Construction started Friday on what will become the world's largest shipyard, marking a major step forward in China's ambition to become the world's leading ship builder.
In the first phase of the US$3.6 billion project, the Jiangnan Shipyard Corp, a subsidiary of China State Shipbuilding Corp (CSSC), is relocating to Changxing Island to make way for Shanghai Expo 2010.
The Jiangnan Shipyard will expand its shipbuilding capacity from the current 800,000 deadweight tons (DWT) a year to 4.5 million by 2010.
The yard's first ship is expected to be delivered by 2009.
In the second phase of development, CSSC's subsidiaries, such as Hudong and Waigaoqiao, will add more yards along Changxing Island's 8-kilometer coastline.
By 2015, CSSC is expected to have an annual capacity of 8 million DWTs, half of China's current production capacity.
By then, Changxing is expected to have become the world's largest shipyard.
Shanghai will also become the world's largest shipbuilding base, tripling its capacity to 12 million DWTs by 2015.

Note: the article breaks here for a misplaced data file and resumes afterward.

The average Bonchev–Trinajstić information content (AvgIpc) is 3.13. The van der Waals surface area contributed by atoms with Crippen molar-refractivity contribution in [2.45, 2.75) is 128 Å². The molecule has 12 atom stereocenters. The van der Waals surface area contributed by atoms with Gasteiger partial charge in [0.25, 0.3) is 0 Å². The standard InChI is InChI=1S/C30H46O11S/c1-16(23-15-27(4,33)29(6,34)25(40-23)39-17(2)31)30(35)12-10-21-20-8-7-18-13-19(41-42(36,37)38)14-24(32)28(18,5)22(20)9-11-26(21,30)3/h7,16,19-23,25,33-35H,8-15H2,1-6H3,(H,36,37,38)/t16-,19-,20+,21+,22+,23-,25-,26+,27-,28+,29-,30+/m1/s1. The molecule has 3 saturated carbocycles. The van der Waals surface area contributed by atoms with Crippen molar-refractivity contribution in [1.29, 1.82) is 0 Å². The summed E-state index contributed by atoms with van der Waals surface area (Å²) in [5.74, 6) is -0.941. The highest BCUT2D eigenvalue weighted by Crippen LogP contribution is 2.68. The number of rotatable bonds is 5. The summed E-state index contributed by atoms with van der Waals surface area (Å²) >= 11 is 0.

"The central government has called on China to become the largest shipbuilder in the world. The Changxing base is the most important step forward in this plan," said CSSC General Manager Chen Xiaojin on Friday.
The shipbuilding industry is valuable to the Chinese government as it promotes domestic manufacturing and machinery industries, creates job opportunities and revenue, and improves the country's naval capability.
The country's shipbuilding industry has achieved an annual average growth of 17 percent over the past few years and China now accounts for a quarter of the world's shipbuilding market, up from less than 5 percent five years ago.
Japan and South Korea each account for one third of the global shipbuilding market.
"With the construction of Changxing we are breathing down the necks of Japan and South Korea," said Xu Lunfang, senior engineer at CSSC's Chengxi Shipyard. "The market competition is set to intensify."
Chen Xiaojin said the Changxing yard offers CSSC an unprecedented opportunity to develop its business as the global shipbuilding market is still expanding.
The yard will also increase Chinese production of high-tech and high-value-added ships, including liquefied natural gas carriers and super oil tankers.
Friday also witnessed the 140th anniversary of the Jiangnan Shipyard.
The yard was founded during the late Qing Dynasty (1644-1911), and was the first manufacturing base to produce steel, naval ships and steel cannon.
(China Daily June 4, 2005)